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Thread: Gravity's Rainbow

  1. #1
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    Default Gravity's Rainbow

    luka's currently reading it, there's lots to talk about and it's starting to creep into other threads, so perhaps it's time to have a dedicated one...

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    It's a history book first and foremost, that's how it feels to me. How did we get HERE under the dominion of THIS Empire.

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    Quote Originally Posted by luka View Post
    It's a history book first and foremost, that's how it feels to me. How did we get HERE under the dominion of THIS Empire.
    Yeah, definitely. I think he's always been a historian at heart, you look at everything he's published and it's always located around some point of change or upheaval, often deeply entwined with technological progress.

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    One of the themes of the book I think, is that the goodies didn't win WW2. This is a commonplace of the paranoid set and for some it leads inexorably to anti semitism and Hitler worship. But it's not the same as saying the Nazis were right or that the world would be a better place had they of won but in locating the commonality and the blurring of identity between the two sides, both representing a specific vision of modernity. That they created the future in collaboration almost, hand in hand.

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    A screaming comes across the sky. It has happened before, but there is nothing to compare it to now.

    ----------------------------------------------------

    Who, if I cried out, would hear me among the Angelic

    Orders? And even if one were to suddenly

    take me to its heart, I would vanish into its

    stronger existence. For beauty is nothing but

    the beginning of terror, that we are still able to bear,

    and we revere it so, because it calmly disdains

    to destroy us. Every Angel is terror.

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    The Duino Elegies were very important to me as a teenager. They taught me a lot about being a poet. It's a cult of intensity, that's Rilke really I think. Certainly in the Elegies. I don't exactly get what Pynchon wants to do with him, although partly ~things stirring in the Teutonic imagination~ ideals and atavisms. Orientations. Soul-Desires.

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    Quote Originally Posted by luka View Post
    One of the themes of the book I think, is that the goodies didn't win WW2. This is a commonplace of the paranoid set and for some it leads inexorably to anti semitism and Hitler worship. But it's not the same as saying the Nazis were right or that the world would be a better place had they of won but in locating the commonality and the blurring of identity between the two sides, both representing a specific vision of modernity. That they created the future in collaboration almost, hand in hand.
    Apparently Patton actually said that "we have defeated the wrong enemy" after the Third Reich fell and felt that the US should have allied with Hitler against the Soviet Union.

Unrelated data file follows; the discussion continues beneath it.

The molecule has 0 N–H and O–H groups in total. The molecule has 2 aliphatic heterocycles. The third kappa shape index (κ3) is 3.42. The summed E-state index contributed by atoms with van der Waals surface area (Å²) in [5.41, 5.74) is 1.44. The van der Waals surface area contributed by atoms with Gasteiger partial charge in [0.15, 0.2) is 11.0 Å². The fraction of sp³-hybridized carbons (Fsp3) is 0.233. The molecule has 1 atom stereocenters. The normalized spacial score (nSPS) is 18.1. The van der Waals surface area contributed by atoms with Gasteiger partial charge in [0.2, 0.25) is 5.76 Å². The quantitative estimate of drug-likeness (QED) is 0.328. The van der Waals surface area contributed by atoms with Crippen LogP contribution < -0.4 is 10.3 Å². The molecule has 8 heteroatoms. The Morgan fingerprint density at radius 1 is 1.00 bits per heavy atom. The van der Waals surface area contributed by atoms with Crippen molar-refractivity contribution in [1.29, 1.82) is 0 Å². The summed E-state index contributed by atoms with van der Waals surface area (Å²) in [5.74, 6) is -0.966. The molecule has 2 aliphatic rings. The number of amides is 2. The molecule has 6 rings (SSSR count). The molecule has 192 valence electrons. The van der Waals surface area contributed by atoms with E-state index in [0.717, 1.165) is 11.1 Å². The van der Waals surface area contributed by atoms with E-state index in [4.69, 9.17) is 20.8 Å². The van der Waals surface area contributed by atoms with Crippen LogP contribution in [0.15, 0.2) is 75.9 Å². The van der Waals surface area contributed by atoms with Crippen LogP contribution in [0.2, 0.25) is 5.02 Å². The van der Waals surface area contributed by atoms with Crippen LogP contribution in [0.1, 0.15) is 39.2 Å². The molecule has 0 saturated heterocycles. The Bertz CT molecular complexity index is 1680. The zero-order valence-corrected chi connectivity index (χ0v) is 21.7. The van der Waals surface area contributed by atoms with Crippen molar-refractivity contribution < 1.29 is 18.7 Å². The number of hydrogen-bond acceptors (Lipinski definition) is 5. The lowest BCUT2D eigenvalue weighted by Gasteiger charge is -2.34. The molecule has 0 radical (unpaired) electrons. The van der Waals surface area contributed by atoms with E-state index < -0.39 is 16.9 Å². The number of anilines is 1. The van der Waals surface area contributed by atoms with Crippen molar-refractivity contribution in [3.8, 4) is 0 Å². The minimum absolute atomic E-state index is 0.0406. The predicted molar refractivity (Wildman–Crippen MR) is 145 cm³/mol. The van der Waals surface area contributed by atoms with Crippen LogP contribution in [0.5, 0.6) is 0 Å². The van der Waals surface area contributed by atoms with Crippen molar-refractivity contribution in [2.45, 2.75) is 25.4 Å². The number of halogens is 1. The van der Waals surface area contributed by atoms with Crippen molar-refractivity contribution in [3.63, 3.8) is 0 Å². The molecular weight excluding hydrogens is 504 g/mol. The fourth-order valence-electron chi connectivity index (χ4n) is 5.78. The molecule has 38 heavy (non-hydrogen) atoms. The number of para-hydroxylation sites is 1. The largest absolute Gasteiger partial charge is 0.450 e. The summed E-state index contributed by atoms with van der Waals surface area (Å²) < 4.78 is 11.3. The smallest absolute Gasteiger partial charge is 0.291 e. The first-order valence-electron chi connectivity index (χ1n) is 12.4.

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    Ww2 is a founding myth of the modern world. It props up the Empire. If you can attack it without giving the slightest inch, succour, wink to Nazis, I think it's worth doing.

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    One of the things that really made an impression on me when I first read it and looked into some of the stuff he was talking about was how much of the 'enemy' apparatus was absorbed by the allies. I didn't know anything about Operation Paperclip and that sort of thing until I read GR and it really altered the way I view the war and "history" as a whole.

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    Yes exactly. If it wasn't a shared project during the war it certainly becomes one in its wake.

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    Hilarius in Lot 49 perfecting his craft in the concentration camps before worming his way into 60s California and invading the minds of housewives and dropouts.

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    Dr Stranglove precedes GR right?

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    Yeah, Strangelove was '64.

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    The "Phoebus Cartel" that appears later in the book was a real thing too - https://en.wikipedia.org/wiki/Phoebus_cartel

    The Phoebus cartel existed to control the manufacture and sale of incandescent light bulbs. They appropriated market territories and fixed the useful life of such bulbs.[1] Corporations based in Europe and America founded the cartel on January 15, 1925 in Geneva[2]. They had intended the cartel to last for thirty years (1925 to 1955). The cartel ceased operations in 1939 owing to the outbreak of World War II. The cartel included manufacturers Osram, General Electric, Associated Electrical Industries, and Philips,[3] among others.

    The Phoebus cartel created a notable landmark in the history of the global economy because it engaged in large-scale planned obsolescence to generate repeated sales and maximize profit. It also reduced competition in the light bulb industry for almost fifteen years. Critics accused the cartel of preventing technological advances that would produce longer-lasting light bulbs. Phoebus based itself in Switzerland. The corporation named itself Phœbus S.A. Compagnie Industrielle pour le Développement de l'Éclairage (French for "Phoebus, Inc. Industrial Company for the Development of Lighting").

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